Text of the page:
Around the Arts, Sciences, and Professions, the Church, the Law, Medicine—those dignified (and suitably capitalized) achievements by which civilizations are judged and by which man seeks to dominate the chaos threatening to engulf him—there has always spilled out a series of gaudy, yet ill-defined subcultures which have been little studied and which—in part—form the subject of Professor Altick’s very long, enthralling, and admirably illustrated book. The Shows of London can be read with keen interest for its accounts of freaks and automata, learned pigs and panoramas, dwarfs, Temples of Health and bush men—dozens and dozens of attempts, made over two and a half centuries, to attract a paying public through the ingenious exploitation of human credulity. It is a story which exhilarates and sickens by turns, and Professor Altick tells it very well. He has absorbed a prodigious amount of detail from innumerable sources, yet his tone is dry without being sententious, evocative without being sentimental.

He himself, however, makes it clear that his book is to be thought of as more than a mere chronicle, however colorful, and that at every stage it raises important issues about the very nature of those “high arts” which make only brief, but telling, appearances in his pages. For this is a volume in which painting and sculpture exist, not in their own rights so to speak, but as adjuncts to the museum or auction room, substitutes for the diorama and countless other mechanical means devised to convey an illusion of battle, landscape, or exotic architecture.

The role of the sciences is equally pervasive and equally subordinate. Among the raucous crowds thronging Bartholomew Fair we catch glimpses of Robert Hooke and other members of the Royal Society who have come to look, for their own arcane reasons, at the “fire-eater” and “boneless child” hired to thrill a more unsophisticated public through their skills and deformities. This is in the 1670s. A hundred and fifty years later the pattern remains much the same with doctors making careful reports on the Siamese twins, Chang and Eng, who are exhibited to the public at the Egyptian Hall in Piccadilly.

Great writers went too to marvel and mock as Indians and Chinese and Africans were lifted from their distant homes, like the lions, monkeys, and other wild animals which sometimes accompanied them, to be set down in some improvised show room before dying of drink or cold, and Professor Altick makes some striking observations on the impact that these unfortunate beings may have made in preparing the way for an acceptance of Darwinism. Only rarely does true humanity (as opposed to conventional pity or disgust) make an appearance. Perhaps the one moment of real emotion in the whole book occurs with the visit in 1810 of two actors, Charles Mathews and John Kemble, to the “Hottentot Venus” from South Africa whose gigantic buttocks delighted the crowds when she was exhibited in Piccadilly and proved a timely boon to the political cartoonists who were out to deride the proposed formation of a “broad bottom” coalition ministry.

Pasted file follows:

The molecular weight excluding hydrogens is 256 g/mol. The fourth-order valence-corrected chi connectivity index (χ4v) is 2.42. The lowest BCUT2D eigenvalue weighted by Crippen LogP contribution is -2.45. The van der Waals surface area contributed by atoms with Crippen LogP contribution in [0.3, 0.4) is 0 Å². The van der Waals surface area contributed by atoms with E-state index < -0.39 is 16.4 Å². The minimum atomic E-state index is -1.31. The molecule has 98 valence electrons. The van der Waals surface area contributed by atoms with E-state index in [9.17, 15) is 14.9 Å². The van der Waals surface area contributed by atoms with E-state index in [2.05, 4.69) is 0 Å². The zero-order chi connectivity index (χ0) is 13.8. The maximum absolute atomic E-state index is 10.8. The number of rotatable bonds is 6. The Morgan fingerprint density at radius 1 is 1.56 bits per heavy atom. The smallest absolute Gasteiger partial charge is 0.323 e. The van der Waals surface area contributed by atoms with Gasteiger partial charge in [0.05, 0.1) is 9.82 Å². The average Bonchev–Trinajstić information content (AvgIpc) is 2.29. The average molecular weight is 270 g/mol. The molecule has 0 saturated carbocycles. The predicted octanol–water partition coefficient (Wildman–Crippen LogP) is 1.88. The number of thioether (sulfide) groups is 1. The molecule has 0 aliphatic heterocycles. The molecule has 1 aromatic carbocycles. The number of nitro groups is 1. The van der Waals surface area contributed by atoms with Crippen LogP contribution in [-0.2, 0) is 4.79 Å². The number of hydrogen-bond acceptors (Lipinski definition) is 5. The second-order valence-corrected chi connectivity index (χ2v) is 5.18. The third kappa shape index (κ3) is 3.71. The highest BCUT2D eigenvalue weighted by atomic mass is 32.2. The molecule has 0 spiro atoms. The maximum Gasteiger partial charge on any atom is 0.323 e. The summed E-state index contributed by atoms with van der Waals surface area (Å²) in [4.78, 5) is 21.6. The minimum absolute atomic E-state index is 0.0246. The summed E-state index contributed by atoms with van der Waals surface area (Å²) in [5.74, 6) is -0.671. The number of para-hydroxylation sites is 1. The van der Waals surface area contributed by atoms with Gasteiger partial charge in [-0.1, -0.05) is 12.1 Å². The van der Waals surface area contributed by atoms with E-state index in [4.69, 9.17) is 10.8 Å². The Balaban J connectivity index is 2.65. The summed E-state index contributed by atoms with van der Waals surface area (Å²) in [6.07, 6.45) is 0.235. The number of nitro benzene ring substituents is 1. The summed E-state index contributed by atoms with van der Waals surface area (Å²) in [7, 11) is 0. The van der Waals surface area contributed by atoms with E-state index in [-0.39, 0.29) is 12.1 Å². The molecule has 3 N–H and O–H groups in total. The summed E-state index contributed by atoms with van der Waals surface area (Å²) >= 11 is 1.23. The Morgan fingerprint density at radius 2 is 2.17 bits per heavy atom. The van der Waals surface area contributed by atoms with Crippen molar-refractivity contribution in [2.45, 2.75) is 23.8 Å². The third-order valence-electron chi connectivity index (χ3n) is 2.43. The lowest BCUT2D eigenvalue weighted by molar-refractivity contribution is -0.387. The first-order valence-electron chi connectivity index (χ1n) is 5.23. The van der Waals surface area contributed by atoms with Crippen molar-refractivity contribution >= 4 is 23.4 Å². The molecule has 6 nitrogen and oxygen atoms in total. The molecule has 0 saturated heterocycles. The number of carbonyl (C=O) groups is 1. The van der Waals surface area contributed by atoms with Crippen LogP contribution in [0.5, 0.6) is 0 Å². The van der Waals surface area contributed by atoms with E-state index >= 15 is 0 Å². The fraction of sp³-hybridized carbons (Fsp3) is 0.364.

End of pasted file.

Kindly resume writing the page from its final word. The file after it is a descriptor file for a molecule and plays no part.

As Kemble entered the room, Mrs. Mathews reports,

He paused at the door, with his eyes fixed upon the object of his visit, and advancing slowly to obtain a closer view, without speaking to my husband, he gazed at the woman, with his under-lip dropped for a minute. His beautiful countenance then underwent a sudden change, and at length softened almost into tears of compassion. “Poor, poor creature!” at length he uttered in his peculiar tone,—“very very extraordinary, indeed!” He then shook hands silently with Mr. Mathews, keeping his eyes still upon the object before him. He minutely questioned the man about the state of mind, disposition, comfort, etc., of the Hottentot, and again exclaimed, with an expression of the deepest pity, “Poor creature!”

Something of what Kemble, himself a performer, was feeling clearly communicated itself to the so-called “missing link” and she is reported to have expressed great appreciation of his sympathy. Poor, poor creature, she needed all the little sympathy she could get. It was not long before “in the interests of the scientific record” she was being painted in the nude in the Jardin du Roi in Paris—and soon after that she was dissected by the great scientist Cuvier.

The “Hottentot Venus” whose sadly comic deformity attracted such varying kinds of attention from so many different branches of society—sightseers, humanitarians, ballad mongers, cartoonists, scientists, and artists—can stand as the incarnation of one of the points that Professor Altick sets out to demonstrate. By the second half of the nineteenth century, he argues,

the two great streams of appeal—amusement and instruction—[which] had hitherto been mingled in a single channel dominated by commercial entrepreneurs…diverged, the entertainment of the people remaining in the hands of the profit makers while responsibility for their intellectual and aesthetic culture came increasingly to be accepted by government.

This seems true enough as far as England is concerned, but clearly a much wider and more fundamental pattern can be discerned working its way through this book, though to investigate it fully would require even more research than is to be found here. After all, although Professor Altick confines himself to the “shows of London” it seems unlikely that the basic nature of the entertainments he describes was all that different from what might have been seen in various other European towns between the seventeenth and the nineteenth centuries. Yet in Paris responsibility for the provision of intellectual and aesthetic culture had been assumed by the government long before it was in London, and there is surely every reason to believe that elsewhere the supply of “bread and circuses” had not been left in the hands only of the profit makers.